The e-Portfolio will be assessed according to a standard checklist; see: "How should my e-Portfolio be organized and presented?"
The standards that are applied to the e-Portfolio components—the Introduction and Statement of Professional Philosophy, the 14 statements of competency and the evidence presented for meeting competencies, and the Summary and Conclusions—are either "deficient" or "satisfactory".
Deficient can mean that the discussion or evidence presented is poorly written, not relevant, or insufficiently demonstrates basic knowledge about a topic, principle, or competency.
Satisfactory means that the student's statement of competency and evidence demonstrates that he or she not only knows about the principle or topic in the competency, but also understands and can "do" something with it, such as apply it or put it into practice in an appropriate setting, or use it to plan for and create products or services.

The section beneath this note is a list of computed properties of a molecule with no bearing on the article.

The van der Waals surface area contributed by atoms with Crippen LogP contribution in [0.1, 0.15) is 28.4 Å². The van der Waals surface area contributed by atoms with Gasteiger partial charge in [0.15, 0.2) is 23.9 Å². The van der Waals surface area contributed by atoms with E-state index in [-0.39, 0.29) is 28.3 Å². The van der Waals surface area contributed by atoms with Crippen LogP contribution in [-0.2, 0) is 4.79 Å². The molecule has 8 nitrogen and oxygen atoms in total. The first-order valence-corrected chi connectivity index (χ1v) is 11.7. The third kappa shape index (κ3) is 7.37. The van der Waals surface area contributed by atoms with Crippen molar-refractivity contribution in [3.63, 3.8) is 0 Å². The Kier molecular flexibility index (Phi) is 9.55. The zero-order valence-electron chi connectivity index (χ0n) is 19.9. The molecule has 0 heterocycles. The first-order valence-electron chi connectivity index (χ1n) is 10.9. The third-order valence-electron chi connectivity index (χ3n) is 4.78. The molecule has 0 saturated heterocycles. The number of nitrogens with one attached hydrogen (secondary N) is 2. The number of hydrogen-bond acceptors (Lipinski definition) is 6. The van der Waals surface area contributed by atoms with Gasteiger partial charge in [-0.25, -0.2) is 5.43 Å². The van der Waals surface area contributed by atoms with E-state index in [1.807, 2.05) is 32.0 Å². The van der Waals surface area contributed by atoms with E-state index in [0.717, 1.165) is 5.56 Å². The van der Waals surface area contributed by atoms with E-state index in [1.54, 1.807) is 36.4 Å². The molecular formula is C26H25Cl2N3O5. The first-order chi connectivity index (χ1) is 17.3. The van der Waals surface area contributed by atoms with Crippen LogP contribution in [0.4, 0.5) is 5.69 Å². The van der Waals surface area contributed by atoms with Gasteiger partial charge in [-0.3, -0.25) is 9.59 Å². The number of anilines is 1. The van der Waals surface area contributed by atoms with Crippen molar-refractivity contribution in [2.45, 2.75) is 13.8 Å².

"Know" and "can do" are the guiding elements in the judgment by which deficient-to-satisfactory is determined for the statements of competency and the evidence presented in the e-Portfolios. What we know is not sufficient; demonstrating what we can do with what we know is satisfactory.
See Competency Statement Rubrics (what specifically needs to be addressed for an ACCEPTABLE or SATISFACTORY statement of competency)